The sound of your boots as they
Crunch against the frozen earth
Is the only sound you hear;
That and the wind in the remains
Of last summer's corn
And your breathing
As you walk further and further
From the warm farmhouse that
You spent so much of your
Returning from the land of
Summer for just these brief
Few days, a homecoming
That you've been anticipating
For a long, long time.
After all, these are the people
You set out to defend, or
Maybe a lot of people like
Them – ordinary, and innocent
Of what you've seen since
You left the safety of
Your hometown where you
And everybody knew you.
You shift the weight of the
20-gauge Ithaca in your gloved
Hands – this shotgun was your
Dad's -he left it to you
After the hay baler ran over
Him one summer, leaving you
To look after your mother
And sister while uncle Bill
Took over the farm.
It's a good gun, not too heavy,
Not too light. Just right for
What you have in mind today,
This afternoon, where the sun
Is a flat white disc near the
Late autumn horizon
In a sky the color of
Like on the machine shop a quarter mile
Behind you, not too far from
The back door of your mother's
Kitchen, where Thanksgiving
Dinner is being prepared
As you walk across the fields
That your father and his father
Before him, once worked.
But you're not a farmer,
Though you can handle a tractor
With the best of them, and you
Can heave a calf over the fence
At weaning time. Something
Told you long ago that this
Wasn't the road you'd be taking,
So what if today, you're in
Your old familiar shitkicker
Boots, coveralls and a
Feed cap with your old high
School mascot embroidered on it
With the notch in the bill where
You got it caught on a barbed
Wire fence the week before you
Left for basic training
A long, long time ago?
You release the safety on the
Ithaca, your dad's old
Shotgun, easily stepping over
A furrow with a thin film of
Ice on it as the wind blows
Frigid over the Iowa horizon,
It's been a long journey;
You've seen a lot along
The way, most you can't tell your
Mother or your sister about –
You swore a lot of oaths not to,
Oaths that protect them,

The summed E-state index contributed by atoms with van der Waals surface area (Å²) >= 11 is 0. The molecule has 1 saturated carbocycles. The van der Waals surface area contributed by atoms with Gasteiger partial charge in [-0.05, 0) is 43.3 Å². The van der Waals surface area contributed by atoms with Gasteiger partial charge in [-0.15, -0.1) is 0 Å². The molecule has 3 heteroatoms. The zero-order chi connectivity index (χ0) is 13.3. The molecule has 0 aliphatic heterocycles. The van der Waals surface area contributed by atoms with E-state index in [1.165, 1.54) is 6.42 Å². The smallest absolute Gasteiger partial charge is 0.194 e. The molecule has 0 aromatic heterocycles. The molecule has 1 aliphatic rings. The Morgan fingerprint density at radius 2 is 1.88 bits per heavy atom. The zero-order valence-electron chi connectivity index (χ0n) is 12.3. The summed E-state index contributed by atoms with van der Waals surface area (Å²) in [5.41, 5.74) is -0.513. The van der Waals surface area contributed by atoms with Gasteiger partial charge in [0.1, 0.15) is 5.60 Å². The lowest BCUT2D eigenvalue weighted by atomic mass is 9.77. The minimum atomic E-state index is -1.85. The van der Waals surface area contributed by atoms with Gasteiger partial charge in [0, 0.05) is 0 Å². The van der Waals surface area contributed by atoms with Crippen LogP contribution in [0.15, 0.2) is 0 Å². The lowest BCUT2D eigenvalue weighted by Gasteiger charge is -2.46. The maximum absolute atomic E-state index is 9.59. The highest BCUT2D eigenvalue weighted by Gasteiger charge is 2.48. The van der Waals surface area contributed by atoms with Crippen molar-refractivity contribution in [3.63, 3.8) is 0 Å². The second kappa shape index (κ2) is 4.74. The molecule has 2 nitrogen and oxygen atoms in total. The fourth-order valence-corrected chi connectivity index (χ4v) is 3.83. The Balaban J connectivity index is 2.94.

These ordinary people, from what
You've seen and done so that they
Don't have to – which is what
Being a soldier is all about, right?
You do the dirty work so that
People like your little sister and her
Three kids, your nieces and nephews
Can stay clean.
Your breath frosts on the metal
Of the dull blue gun barrel.
It's nothing like what you left
Locked up in the armory
Back in southern California.
Or at least that's as much
As you can tell the home folks.
This afternoon, you have the feeling
That the shotgun you cradle in your
Big farmer's hands is cleaner,
More honest, than the weapon you
Patrol with, night after night.
Funny, you never would have thought
Such thoughts until you met her and
Her oddball friends.
That's another thing, why does
Your mother says you've changed?
You haven't. You're still the same
Guy who went to basic training
Four years ago. But you
Catch her looking at you with a
Frown on her face. Nothing big,
Just something subtle, small.
And your sister, as she held your
Newest niece on her lap this
Morning at church, she looked
At you with that same frown and
Then looked away while saying,
"I don't know what's happened
To you big brother, but I'm going
To pray for you because
You've changed somehow."
Well, of course, you've changed!
You've left the farm, you've seen
Things, things you can't tell them
About, things that would upset them-
Because not only would you be breaking
Solemn promises, but they couldn't
Handle the truth – it would pull the
Rug out from under them, destroying the
Safe little world you went out into
The bigger, more dangerous world
In order to protect.
And your dogs, the two big half-lab mutts
That have always been your best friends
Before you were stationed in California,
They greeted you joyfully every time
You managed to come home on furlough.
This time they slink around you, noses working
Snarling at you as if you were a stranger
Trespassing on your family's land.
They too, tell you that there's something
Different about you, but hey, if a man's
Dogs don't recognize him
After he's been away, then what of it?
You see a stirring in the fallen corn stalks
Left behind by your uncle's harvester and
You slow down as you
Raise your father's shotgun, sighting down
The dark blued steel.
This is prey you can brag about.
It's part of what you swore to protect –
It belongs here. It was made for your
Kind, it is here for you to harvest
On this long, cold day in Iowa
Among the rustling remains
Of last summer's corn.
So why does everything feel wrong?
Those strange little wounds you find
On your body, around your heart,
Have healed up and have stopped appearing
In the morning after you've slept
Too hard, the strange half-memories
Of someone tampering with you
As you lay there looking up at the lights,
Those are fading.
Is this why your mother and your
Sister now look at you sideways?
Do they see those wounds too?
There's a whirr in front of you,
As a rooster pheasant rockets straight
Up into the grey November sky
Silhouetted like a crucifix,
Wings stock still in the split
Second it takes you to get him
In your sights.
You pull the
And the shot
Echoes from the
And your prey
Nothing more than a dead bird
With gaudy feathers,
Still warm, his smoking
Where he landed as you
Put the safety back on
The Ithaca, kneel,
And gather him up
To put in your game bag
All thoughts of what might
Be the truth, of what might
Be happening to you, forgotten
As the first snow of winter
Begins to dust the empty
Cornfields that circle
You on all sides.